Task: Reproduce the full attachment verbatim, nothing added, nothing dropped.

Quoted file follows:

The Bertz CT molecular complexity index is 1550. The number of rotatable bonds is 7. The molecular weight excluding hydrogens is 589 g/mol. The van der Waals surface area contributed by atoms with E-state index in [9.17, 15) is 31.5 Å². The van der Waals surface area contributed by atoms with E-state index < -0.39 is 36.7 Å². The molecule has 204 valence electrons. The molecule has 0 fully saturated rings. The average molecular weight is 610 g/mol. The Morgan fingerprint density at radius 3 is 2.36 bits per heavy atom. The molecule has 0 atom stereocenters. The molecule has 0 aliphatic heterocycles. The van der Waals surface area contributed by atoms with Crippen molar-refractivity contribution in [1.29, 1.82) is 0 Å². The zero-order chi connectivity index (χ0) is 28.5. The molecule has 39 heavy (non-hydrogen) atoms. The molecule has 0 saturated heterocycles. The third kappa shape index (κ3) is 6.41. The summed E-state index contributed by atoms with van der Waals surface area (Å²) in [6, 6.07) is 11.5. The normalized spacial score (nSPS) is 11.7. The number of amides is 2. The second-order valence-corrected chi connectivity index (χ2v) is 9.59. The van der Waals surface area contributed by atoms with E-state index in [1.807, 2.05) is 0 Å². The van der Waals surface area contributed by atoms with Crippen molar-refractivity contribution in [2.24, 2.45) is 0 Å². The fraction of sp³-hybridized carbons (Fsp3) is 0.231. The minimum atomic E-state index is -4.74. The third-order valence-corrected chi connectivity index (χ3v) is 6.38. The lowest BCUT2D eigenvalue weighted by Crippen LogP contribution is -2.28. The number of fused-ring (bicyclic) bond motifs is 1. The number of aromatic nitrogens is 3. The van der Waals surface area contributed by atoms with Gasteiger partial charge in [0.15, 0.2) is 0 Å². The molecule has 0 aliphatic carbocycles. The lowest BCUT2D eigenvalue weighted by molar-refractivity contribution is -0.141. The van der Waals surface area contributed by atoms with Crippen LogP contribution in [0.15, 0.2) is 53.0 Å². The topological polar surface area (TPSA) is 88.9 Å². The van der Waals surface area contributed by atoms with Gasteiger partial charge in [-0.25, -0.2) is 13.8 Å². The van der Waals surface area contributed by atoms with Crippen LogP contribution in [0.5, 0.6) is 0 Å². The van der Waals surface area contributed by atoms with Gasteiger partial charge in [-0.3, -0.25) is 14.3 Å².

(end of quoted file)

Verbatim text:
The Bertz CT molecular complexity index is 1550. The number of rotatable bonds is 7. The molecular weight excluding hydrogens is 589 g/mol. The van der Waals surface area contributed by atoms with E-state index in [9.17, 15) is 31.5 Å². The van der Waals surface area contributed by atoms with E-state index < -0.39 is 36.7 Å². The molecule has 204 valence electrons. The molecule has 0 fully saturated rings. The average molecular weight is 610 g/mol. The Morgan fingerprint density at radius 3 is 2.36 bits per heavy atom. The molecule has 0 atom stereocenters. The molecule has 0 aliphatic heterocycles. The van der Waals surface area contributed by atoms with Crippen molar-refractivity contribution in [1.29, 1.82) is 0 Å². The zero-order chi connectivity index (χ0) is 28.5. The molecule has 39 heavy (non-hydrogen) atoms. The molecule has 0 saturated heterocycles. The third kappa shape index (κ3) is 6.41. The summed E-state index contributed by atoms with van der Waals surface area (Å²) in [6, 6.07) is 11.5. The normalized spacial score (nSPS) is 11.7. The number of amides is 2. The second-order valence-corrected chi connectivity index (χ2v) is 9.59. The van der Waals surface area contributed by atoms with E-state index in [1.807, 2.05) is 0 Å². The van der Waals surface area contributed by atoms with Crippen molar-refractivity contribution in [2.24, 2.45) is 0 Å². The fraction of sp³-hybridized carbons (Fsp3) is 0.231. The minimum atomic E-state index is -4.74. The third-order valence-corrected chi connectivity index (χ3v) is 6.38. The lowest BCUT2D eigenvalue weighted by Crippen LogP contribution is -2.28. The number of fused-ring (bicyclic) bond motifs is 1. The number of aromatic nitrogens is 3. The van der Waals surface area contributed by atoms with Gasteiger partial charge in [0.15, 0.2) is 0 Å². The molecule has 0 aliphatic carbocycles. The lowest BCUT2D eigenvalue weighted by molar-refractivity contribution is -0.141. The van der Waals surface area contributed by atoms with Crippen LogP contribution in [0.15, 0.2) is 53.0 Å². The topological polar surface area (TPSA) is 88.9 Å². The van der Waals surface area contributed by atoms with Gasteiger partial charge in [-0.25, -0.2) is 13.8 Å². The van der Waals surface area contributed by atoms with Crippen LogP contribution in [0.5, 0.6) is 0 Å². The van der Waals surface area contributed by atoms with Gasteiger partial charge in [-0.3, -0.25) is 14.3 Å².